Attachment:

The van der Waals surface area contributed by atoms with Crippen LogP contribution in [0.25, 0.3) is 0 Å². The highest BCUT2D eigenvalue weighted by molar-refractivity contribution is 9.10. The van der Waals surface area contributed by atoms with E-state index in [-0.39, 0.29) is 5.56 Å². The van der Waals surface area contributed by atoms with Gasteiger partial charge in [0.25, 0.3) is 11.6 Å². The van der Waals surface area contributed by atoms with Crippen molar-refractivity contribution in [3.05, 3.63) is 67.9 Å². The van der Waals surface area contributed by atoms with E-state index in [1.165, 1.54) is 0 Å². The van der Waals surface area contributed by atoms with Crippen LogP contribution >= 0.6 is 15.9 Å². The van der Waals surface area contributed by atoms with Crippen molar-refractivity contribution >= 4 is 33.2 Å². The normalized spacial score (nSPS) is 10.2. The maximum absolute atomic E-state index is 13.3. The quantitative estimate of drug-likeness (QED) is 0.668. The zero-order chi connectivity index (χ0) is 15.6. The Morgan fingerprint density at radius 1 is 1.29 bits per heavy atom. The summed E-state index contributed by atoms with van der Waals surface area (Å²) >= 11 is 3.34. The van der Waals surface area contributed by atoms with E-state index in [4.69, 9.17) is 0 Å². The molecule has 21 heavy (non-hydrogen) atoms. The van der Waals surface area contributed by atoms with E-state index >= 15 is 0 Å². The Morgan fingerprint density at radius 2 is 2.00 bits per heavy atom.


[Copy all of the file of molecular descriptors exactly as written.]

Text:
The van der Waals surface area contributed by atoms with Crippen LogP contribution in [0.25, 0.3) is 0 Å². The highest BCUT2D eigenvalue weighted by molar-refractivity contribution is 9.10. The van der Waals surface area contributed by atoms with E-state index in [-0.39, 0.29) is 5.56 Å². The van der Waals surface area contributed by atoms with Gasteiger partial charge in [0.25, 0.3) is 11.6 Å². The van der Waals surface area contributed by atoms with Crippen molar-refractivity contribution in [3.05, 3.63) is 67.9 Å². The van der Waals surface area contributed by atoms with E-state index in [1.165, 1.54) is 0 Å². The van der Waals surface area contributed by atoms with Crippen LogP contribution >= 0.6 is 15.9 Å². The van der Waals surface area contributed by atoms with Crippen molar-refractivity contribution >= 4 is 33.2 Å². The normalized spacial score (nSPS) is 10.2. The maximum absolute atomic E-state index is 13.3. The quantitative estimate of drug-likeness (QED) is 0.668. The zero-order chi connectivity index (χ0) is 15.6. The Morgan fingerprint density at radius 1 is 1.29 bits per heavy atom. The summed E-state index contributed by atoms with van der Waals surface area (Å²) >= 11 is 3.34. The van der Waals surface area contributed by atoms with E-state index in [4.69, 9.17) is 0 Å². The molecule has 21 heavy (non-hydrogen) atoms. The van der Waals surface area contributed by atoms with E-state index >= 15 is 0 Å². The Morgan fingerprint density at radius 2 is 2.00 bits per heavy atom.